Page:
Nonalcoholic fatty liver disease in HIV-infected patients referred to a metabolic clinic: prevalence, characteristics, and predictors

Giovanni Guaraldi, Nicola Squillace, Chiara Stentarelli, Gabriella Orlando, Roberto D'Amico, Guido Ligabue, Federica Fiocchi, Stefano Zona, Paola Loria, Roberto Esposito, Frank Palella
Clinical Infectious Diseases 2008 July 15, 47 (2): 250-7

BACKGROUND: The prevalence and predictors of nonalcoholic fatty liver disease (NAFLD) in human immunodeficiency virus (HIV)-infected highly active antiretroviral therapy-experienced patients and the association of NAFLD with risk of cardiovascular disease and subclinical atherosclerosis are unknown.

METHODS: We performed a cross-sectional observational study. NAFLD was defined by liver-spleen attenuation values of <1.1 on computed tomography in persons who had neither evidence of chronic viral hepatitis nor a significant history of alcohol consumption.

RESULTS: We enrolled 225 patients; 163 (72.4%) were men. Mean (+/-SD) HIV infection duration was 145 +/- 60 months, and mean (+/-SD) body mass index (calculated as weight in kilograms divided by the square of height in meters) was 23.75 +/- 3.59. NAFLD was diagnosed in 83 patients (36.9% of the total cohort). The following variables were significantly associated with NAFLD in univariate analyses: sex, waist circumference, body mass index, cumulative exposure to nucleoside reverse-transcriptase inhibitors, visceral adipose tissue, homeostasis model assessment of insulin resistance index, serum alanine and aspartate aminotransferase levels, and ratios of total serum cholesterol to high-density lipoprotein cholesterol. Coronary artery calcium scores and a diagnosis of diabetes were not associated with NAFLD. In multivariable logistic regression analyses, factors associated (P<0.001) with NAFLD were higher serum alanine to aspartate ratio (odds ratio, 4.59; 95% confidence interval, 2.09-10.08), male sex (odds ratio, 2.49; 95% confidence interval, 1.07-5.81), greater waist circumference (odds ratio, 1.07; 95% confidence interval, 1.03-1.11), and longer nucleoside reverse-transcriptase inhibitor exposure (odds ratio, 1.12 per year of exposure; 95% confidence interval, 1.03-1.22).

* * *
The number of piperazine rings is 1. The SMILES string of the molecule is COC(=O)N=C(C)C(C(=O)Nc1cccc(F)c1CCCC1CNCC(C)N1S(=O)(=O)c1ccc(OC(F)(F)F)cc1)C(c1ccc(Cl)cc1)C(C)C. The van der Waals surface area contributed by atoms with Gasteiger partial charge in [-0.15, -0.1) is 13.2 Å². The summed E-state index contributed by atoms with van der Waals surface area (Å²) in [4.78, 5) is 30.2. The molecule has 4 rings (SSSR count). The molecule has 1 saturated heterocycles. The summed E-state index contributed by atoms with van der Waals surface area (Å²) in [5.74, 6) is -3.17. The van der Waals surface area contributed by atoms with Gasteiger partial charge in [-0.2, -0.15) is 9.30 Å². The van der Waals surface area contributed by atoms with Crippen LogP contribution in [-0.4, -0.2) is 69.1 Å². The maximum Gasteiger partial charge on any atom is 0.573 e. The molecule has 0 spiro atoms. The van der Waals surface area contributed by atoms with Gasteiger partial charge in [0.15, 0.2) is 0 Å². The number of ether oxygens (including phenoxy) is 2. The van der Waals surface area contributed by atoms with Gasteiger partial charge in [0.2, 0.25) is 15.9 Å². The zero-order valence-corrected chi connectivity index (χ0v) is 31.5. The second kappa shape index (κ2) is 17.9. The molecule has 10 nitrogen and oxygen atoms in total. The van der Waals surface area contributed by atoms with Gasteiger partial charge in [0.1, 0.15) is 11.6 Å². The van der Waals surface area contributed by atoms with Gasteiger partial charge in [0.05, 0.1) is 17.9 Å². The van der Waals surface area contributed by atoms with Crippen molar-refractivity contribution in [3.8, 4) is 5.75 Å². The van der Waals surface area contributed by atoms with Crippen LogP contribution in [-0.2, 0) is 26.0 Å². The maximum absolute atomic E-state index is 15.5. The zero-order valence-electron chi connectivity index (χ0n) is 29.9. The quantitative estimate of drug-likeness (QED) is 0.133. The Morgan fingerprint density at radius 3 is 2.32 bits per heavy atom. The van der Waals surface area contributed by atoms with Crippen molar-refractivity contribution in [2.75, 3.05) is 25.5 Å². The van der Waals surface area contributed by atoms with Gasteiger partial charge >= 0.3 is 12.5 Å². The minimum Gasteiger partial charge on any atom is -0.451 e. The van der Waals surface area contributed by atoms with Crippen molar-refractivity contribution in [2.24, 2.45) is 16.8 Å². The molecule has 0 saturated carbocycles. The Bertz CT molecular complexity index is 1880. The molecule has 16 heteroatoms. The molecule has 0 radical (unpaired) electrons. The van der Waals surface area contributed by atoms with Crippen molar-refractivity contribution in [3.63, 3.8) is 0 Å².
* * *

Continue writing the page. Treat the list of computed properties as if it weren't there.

CONCLUSIONS: NAFLD is common among HIV-infected persons who have the traditional risk factors for NAFLD (elevations in serum alanine level, male sex, and increased waist circumference) apparent. Exposure to nucleoside reverse-transcriptase inhibitors was an independent risk factor for NAFLD, with an 11% increase in the odds ratio for each year of use.

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